The competitions are all nonprofit organizations that raise scholarship funds for contestants that are applied under strict guidelines to the contestants' institutions of higher learning. The age range for contestants in 18 to 28, allowing graduate students to participate in the scholarship program too, said Corrubia.
The 102-year-old Miss America competition is the largest single source of scholarships for women, she said. She said to stay tuned for the 2023 Miss New Jersey and Miss America events, the dates of which will soon be announced.
The Howell Planning Board is scheduled to continue consideration of the AAVRHW Property, LLC – Victory Road mega warehouse this Thursday.HOWELL, NJ — A proposal for a 203,802-square-foot warehouse/with office on Victory Road is once again on the Planning Board agenda for this Thursday, continued from prior dates.And Howell NJ First, an organization that has opposed "mega-warehouse " applications here and elsewhere in to...
HOWELL, NJ — A proposal for a 203,802-square-foot warehouse/with office on Victory Road is once again on the Planning Board agenda for this Thursday, continued from prior dates.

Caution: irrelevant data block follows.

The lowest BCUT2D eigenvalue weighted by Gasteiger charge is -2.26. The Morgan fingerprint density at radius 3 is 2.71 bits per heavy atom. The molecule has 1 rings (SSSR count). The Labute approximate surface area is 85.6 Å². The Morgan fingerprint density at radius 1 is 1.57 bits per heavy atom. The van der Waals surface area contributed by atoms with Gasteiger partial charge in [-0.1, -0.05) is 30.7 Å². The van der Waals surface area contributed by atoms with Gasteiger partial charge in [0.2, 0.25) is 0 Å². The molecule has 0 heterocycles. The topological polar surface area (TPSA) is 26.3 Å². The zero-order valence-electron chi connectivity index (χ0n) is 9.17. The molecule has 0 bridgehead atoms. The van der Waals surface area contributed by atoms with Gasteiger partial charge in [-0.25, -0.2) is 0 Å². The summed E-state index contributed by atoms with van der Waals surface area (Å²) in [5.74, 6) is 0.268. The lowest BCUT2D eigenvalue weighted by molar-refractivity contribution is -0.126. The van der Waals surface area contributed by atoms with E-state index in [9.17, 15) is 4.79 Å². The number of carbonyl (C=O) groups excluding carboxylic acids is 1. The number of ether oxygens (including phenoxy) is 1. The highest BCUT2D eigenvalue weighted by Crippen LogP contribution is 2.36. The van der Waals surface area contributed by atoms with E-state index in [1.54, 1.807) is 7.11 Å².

And Howell NJ First, an organization that has opposed "mega-warehouse " applications here and elsewhere in town, is encouraging residents of the area to turn out for the hearing.
The AAVRHW Property - or Victory Road - application calls for 25 loading dock spaces, two drive ramps, 68 trailer parking spaces, as well as 73 passenger vehicle parking spaces, according to the application.
The matter was first scheduled before the board in November 2022 and has had many continuations, although there also has been past testimony and many exhibits and site plan drawings submitted for various aspects of the project.
The meeting is Thursday, Oct. 5, at 7 p.m. at the Township Hall on Route 9.
The application came up at a Township Council meeting last week when several residents expressed opposition to the plan, particularly because of the truck traffic the warehouse will create.
The people who spoke said not only is safety an issue, but so is quality of life.
"This is a small farm road," one resident said.
While the residents urged the Township Council to change the zoning in the area to prevent warehouse development, town planning professionals noted this application was already underway and would not be affected by any future zoning changes.
However, Director of Community Development and Land Use Office Matt Howard said the township and the board are continually reviewing the Master Plan to consider revisions throughout the township.
The residents in the area have retained a lawyer to fight the application, attorney Stuart J. Lieberman of Princeton.
The firm represents 10 Howell residents as objectors, and it also retained two expert witnesses who testified on environmental engineering issues and traffic issues.